Traveling as an Artist

Notice the fewer posts this week? Yep, I was on the road, and too hectic to post. Travel is not fun anymore. Although I’m grateful I’ve shaved off 60 pounds every time I have to drop into the center seat, travel is still exhausting and stress-producing. But there are ways you can make the trip just a bit easier:

Check your bag. Yes, my bag does fit overhead, but by the time I get on, there is no more space. I can gate check it, which is free, and I can ask for help loading it overhead, but once I have committed to a bag, it has to come into restrooms and food locations. So I check it, knowing that I can put in all my cosmetics, and not just the one-quart bag full. I also don’t have to hoist it onto the X-ray machine, pull it off and run with it.

4134b-7LYjLCarry a backpack and a smaller purse. The purse fits into the backpack and holds essentials–credit cards, cash, pen, phone, earphones, gum, keys. It’s worn cross-body while I’m in line, making the license and phone (with the e-boarding pass) easily accessible. Once through the final checkpoint, the purse goes into the backpack, and the only gray tub you need is for shoes and jacket.

The backpack itself has the items I must have when I arrive–iPad, hotel and shuttle information, a spare jump drive with the class material, and a change of underwear. There’s also a journal to work on while there is an electronic blackout.  A backpack is remarkably comfortable to carry–much better than a one-shoulder bag.

Carry food. It’s possible that I’ll miss a meal while on the flight, and missing a meal is bad for blood sugar. So I carry mixed nuts, nut-and-seed bars (homemade), a dark chocolate bar, and an apple. In a pinch, I’ve got a low-carb meal.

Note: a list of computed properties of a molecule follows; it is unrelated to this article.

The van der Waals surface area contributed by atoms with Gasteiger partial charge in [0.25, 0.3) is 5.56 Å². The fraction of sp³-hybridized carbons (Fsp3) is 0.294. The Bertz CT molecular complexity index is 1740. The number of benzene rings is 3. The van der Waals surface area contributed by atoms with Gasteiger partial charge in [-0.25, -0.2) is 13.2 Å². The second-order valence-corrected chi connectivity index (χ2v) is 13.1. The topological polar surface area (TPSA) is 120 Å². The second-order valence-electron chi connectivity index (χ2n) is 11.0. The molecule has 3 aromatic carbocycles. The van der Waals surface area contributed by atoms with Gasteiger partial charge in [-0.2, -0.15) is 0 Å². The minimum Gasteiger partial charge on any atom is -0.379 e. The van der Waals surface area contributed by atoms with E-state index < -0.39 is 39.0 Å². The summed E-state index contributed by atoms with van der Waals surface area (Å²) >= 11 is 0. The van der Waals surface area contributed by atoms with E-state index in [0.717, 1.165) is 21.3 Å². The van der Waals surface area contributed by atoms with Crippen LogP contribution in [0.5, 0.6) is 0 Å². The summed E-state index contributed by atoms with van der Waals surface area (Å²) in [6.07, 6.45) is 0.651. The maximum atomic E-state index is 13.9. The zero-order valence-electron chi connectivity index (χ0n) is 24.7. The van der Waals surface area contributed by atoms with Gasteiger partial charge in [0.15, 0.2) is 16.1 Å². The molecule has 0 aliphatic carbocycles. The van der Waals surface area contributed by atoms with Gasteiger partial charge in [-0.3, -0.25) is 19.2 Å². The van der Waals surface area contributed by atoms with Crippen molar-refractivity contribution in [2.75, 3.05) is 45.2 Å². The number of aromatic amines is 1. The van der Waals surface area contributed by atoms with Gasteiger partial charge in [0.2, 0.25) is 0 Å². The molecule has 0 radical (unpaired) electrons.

Pack an excellent quality hand cream. I love Diptyque Hand Balm. It’s abc_baume_genereuxnon-greasy, mildly fragranced, and can be used on your face and neck. Airlines and hotel rooms are horribly dry. I also carry lip gloss and a small tube of OK hand cream. That way I can use it often enough to keep my cuticles in one piece.

Bring something comforting. A candle, a favorite sweater, a favorite fragrance. Hotels can be impersonal and lonely. A candle that fills the room with fragrance, a spritz of your favorite fragrance on your pillow, something that eases stress is not a luxury, it’s a necessity.

Plan when to work and when to relax. Working all the time wrecks your efficiency. Allow yourself to relax on flights.

-Quinn McDonald teaches business communications. She does art in hotel rooms.


4 thoughts on “Traveling as an Artist

    • Take along some aluminum foil, too. A wrapped candle is the one that won’t leave soot stains in the suitcase. I have a small candle from Diptyque (they gave me a sample) and it is heavenly. Their full-size ones come with a lid option!

  1. Great advice Quinn. I travelled extensively while I was living in Asia and if it was for less that a week (every long weekend meant a trip to Vietnam, Laos, Cambodia . . . somewhere ‘local’), a backpack was all that I took. I had a list of essentials and that was often all that went, along with two changes of clothes.

    By the way, when you’re travelling on a New Zealand flight, we have a limit of 7 kg or about 15lb for carry-on luggage and it is enforced so you would be fine. I flew on a couple of US flights and I was amazed at what people struggled to lift and stuff into overhead lockers!

    Welcome home and congratulations, 60lb, 27kg, what ever way you say it it is a truly magnificent achievement!

    • If I weren’t teaching in a corporate world, I wouldn’t need the suitcase at all. But wearing a suit (and a different one each day), a pair of appropriate shoes, and needing makeup, well, it adds up. So, a suitcase. I, too, am shocked what people haul on board the airplanes. And not to be mean, but women are told to “consolidate” their bags (purse, computer, tote) and men with laptops, roll-arounds, and suitbags never are.

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